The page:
19 Then Jesus answered and said to them, “Most assuredly, I say to you, the Son can do nothing of Himself, but what He sees the Father do; for whatever He does, the Son also does in like manner.
Beginning from verse 19 to the end of the chapter, there is a shift from dialogue to monologue. The subject of this monologue is Jesus’ right to claim to be God Himself. Instead of qualifying His statement in the previous verse about His equality with the Father, Jesus now argued for it in a greater way.
This is the first extended discourse by Jesus in this gospel. The dominant theme of this discourse is central to Christianity. No other passage sets forth the unity of the Father and Son as does this passage.
The question of the Jews was: “How can the eternal God exist in a human being?” They wanted to kill Him for His claim. This discourse is Jesus’ explanation of how this was possible. Jesus was about to vindicate that He and the Father were one (Jn 10:30).
This discourse shows how the Son was related to the Father. No finite human being can see this relationship. It was hidden from the possibility of human judgment.
Jesus’ answer revolved around the unity of the Godhead. No member of the Trinity was at odds with other members. Both the Father and Son had one purpose and they worked that purpose in unison. Their activities were in perfect harmony. Jesus was the agent on earth for whatever needed to be done.
Verses 19-22 argue the equality of the Son and the Father, who are not able to contradict each other.
The word “then” means therefore. Jesus was drawing an inference from the Jews’ anger about His claims.
Jesus answered and said to them,
Although official Judaism expressed their rejection of the deity of Christ, Jesus developed His relationship to the Father even further. He was one with the Father in every action. He would show the relationship between His deity and humanity.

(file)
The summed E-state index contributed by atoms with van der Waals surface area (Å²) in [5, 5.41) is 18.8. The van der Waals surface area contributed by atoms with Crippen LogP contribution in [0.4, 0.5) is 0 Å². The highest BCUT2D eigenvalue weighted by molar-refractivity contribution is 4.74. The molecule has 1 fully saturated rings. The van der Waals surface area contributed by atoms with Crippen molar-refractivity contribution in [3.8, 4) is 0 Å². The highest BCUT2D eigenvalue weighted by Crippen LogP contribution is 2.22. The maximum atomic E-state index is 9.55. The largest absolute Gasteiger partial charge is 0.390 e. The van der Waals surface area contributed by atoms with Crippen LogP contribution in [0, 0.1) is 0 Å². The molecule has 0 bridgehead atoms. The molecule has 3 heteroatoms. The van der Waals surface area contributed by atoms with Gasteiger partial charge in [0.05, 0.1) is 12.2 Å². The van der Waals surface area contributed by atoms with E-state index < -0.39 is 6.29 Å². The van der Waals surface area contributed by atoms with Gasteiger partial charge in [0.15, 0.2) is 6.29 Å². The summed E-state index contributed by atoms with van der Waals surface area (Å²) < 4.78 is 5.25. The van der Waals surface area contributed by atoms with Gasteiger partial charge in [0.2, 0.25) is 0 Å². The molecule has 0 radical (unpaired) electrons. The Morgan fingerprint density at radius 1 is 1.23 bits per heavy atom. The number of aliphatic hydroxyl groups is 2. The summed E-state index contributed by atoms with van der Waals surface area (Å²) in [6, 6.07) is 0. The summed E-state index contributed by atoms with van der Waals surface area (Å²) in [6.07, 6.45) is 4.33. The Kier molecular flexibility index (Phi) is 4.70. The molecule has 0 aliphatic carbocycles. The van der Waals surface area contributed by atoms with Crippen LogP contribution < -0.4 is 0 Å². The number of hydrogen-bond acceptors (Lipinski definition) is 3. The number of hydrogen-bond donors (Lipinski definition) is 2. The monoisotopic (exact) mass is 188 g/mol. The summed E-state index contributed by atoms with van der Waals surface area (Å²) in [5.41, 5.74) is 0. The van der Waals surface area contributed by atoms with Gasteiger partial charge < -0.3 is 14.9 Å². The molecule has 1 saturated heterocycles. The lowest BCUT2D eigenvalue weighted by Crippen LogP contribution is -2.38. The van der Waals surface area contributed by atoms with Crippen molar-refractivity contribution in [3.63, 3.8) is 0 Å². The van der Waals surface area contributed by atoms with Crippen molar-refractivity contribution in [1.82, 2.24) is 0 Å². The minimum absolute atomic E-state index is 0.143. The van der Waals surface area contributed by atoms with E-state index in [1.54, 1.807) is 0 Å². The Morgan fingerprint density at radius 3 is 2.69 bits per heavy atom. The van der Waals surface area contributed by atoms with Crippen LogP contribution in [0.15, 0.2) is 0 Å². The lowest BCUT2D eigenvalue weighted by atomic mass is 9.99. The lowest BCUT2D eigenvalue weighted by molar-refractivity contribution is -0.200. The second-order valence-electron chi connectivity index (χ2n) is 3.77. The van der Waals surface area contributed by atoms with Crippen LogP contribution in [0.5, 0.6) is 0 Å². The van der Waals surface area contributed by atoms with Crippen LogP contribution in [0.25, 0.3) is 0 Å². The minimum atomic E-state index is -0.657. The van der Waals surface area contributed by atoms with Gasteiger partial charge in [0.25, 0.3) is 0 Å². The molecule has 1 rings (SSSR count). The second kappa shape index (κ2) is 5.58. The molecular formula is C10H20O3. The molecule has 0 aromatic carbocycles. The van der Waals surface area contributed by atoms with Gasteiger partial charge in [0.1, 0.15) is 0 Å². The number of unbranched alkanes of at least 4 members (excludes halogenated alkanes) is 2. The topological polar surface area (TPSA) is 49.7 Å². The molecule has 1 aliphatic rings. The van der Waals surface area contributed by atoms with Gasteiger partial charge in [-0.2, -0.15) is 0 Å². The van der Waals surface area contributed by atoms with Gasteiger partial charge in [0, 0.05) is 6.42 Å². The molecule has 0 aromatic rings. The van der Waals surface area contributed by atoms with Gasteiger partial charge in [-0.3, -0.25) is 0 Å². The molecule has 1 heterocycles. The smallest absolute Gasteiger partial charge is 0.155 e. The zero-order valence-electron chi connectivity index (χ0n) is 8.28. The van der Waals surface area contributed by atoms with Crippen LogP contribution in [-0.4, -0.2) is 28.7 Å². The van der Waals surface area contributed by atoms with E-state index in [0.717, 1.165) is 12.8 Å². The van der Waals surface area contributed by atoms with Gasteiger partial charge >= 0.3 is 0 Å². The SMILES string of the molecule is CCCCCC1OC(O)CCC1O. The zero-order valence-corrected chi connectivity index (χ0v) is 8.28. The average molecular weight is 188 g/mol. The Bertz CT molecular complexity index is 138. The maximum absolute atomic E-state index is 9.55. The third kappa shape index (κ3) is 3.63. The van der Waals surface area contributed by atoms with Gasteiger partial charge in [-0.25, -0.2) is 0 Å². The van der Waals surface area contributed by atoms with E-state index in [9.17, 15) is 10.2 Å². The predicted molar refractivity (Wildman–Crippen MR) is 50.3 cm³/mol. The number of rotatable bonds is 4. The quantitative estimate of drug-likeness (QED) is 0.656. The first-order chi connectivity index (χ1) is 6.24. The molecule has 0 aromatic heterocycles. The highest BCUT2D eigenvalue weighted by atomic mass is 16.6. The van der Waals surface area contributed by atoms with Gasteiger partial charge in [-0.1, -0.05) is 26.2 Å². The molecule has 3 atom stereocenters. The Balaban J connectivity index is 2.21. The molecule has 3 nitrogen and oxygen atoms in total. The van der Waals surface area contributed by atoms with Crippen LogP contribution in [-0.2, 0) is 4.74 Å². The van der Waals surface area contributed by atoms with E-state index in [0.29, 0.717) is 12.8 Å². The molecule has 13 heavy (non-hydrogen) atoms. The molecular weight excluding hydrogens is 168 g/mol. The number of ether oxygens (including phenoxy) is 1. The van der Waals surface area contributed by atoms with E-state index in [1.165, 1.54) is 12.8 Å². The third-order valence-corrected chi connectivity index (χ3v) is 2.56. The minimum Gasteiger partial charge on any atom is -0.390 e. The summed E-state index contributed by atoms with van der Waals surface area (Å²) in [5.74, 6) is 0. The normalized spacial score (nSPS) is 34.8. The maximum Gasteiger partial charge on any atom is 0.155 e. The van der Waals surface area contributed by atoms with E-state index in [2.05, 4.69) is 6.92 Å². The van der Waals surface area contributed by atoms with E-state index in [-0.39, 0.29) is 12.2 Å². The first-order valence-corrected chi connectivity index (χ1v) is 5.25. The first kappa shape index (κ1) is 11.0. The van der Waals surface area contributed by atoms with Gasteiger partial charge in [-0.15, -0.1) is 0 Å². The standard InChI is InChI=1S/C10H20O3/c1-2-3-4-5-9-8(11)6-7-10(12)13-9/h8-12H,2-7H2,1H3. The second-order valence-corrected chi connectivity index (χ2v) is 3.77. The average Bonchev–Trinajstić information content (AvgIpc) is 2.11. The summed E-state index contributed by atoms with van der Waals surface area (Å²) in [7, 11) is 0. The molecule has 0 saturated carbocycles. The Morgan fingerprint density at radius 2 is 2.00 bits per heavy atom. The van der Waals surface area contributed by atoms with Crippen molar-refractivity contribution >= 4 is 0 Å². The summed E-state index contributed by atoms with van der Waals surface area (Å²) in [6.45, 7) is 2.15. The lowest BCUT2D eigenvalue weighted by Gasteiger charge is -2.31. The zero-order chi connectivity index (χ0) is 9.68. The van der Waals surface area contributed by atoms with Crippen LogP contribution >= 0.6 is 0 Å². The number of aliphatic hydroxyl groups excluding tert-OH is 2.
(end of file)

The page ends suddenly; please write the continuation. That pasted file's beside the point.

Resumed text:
“Most assuredly” always introduces a very important pronouncement by Jesus. He was about to make a solemn statement. Of the 25 times these words are used, this discourse has two occurrences. What Jesus was about to share with His hears was true without question. His point was that the Son was equal to the Father.
I say to you,
Jesus would now explain how Christ could perform miracles while in His humanity. The Jews needed to understand how Jesus claimed to be God. Christ was more than His humanity.
John used the words “the Son” eight times in this passage and only five times in the remainder of the gospel. The Father did not have a number of sons—just One equal to Himself.
can do nothing of Himself,
Jesus asserted His dependence on the Father in His humanity. Also, His role as the Son placed Him in a subordinate role to the Father. All the Son’s activities were tied directly to the Father. The Father and Son worked in perfect harmony. The Son could not act independently of the Father. He was one in will with the Father.
The Father and the Son could not contradict themselves. It is impossible to have two absolute conflicting wills. That would mean there would be two gods, each opposing the other. There cannot be two supreme beings. The implication is that the Son’s authority was the same as the Father’s authority. They did not usurp the authority of the other. The Son did not even act on His own initiative.
It was impossible for the Son to act in independence from the Father. He and the Father could not act separately. Both continually contemplated together. Their relation was absolute and uninterrupted. Therefore, whatever the Father did, the Son did. This was not a matter of imitation but it arose out of the sameness of their nature. Although the Father and Son had sameness of nature, the Son had a subordinate role to the Father.
The humanity of Christ operates as a genuine person with its limitations.
If Christ is God Almighty, why is it that He cannot do things “of Himself?” The answer to that question has to do with the role the Father had for Him on earth. Jesus is the mediator between God and man. He had to function as a genuine person in that role and not in His role as God. Jesus completely depended on the Father while He was a man on earth. That was true for not only what He did but what He said. As mediator, the Son submitted Himself for His time on earth. There was a time for which the God-man was to do what the Father told Him.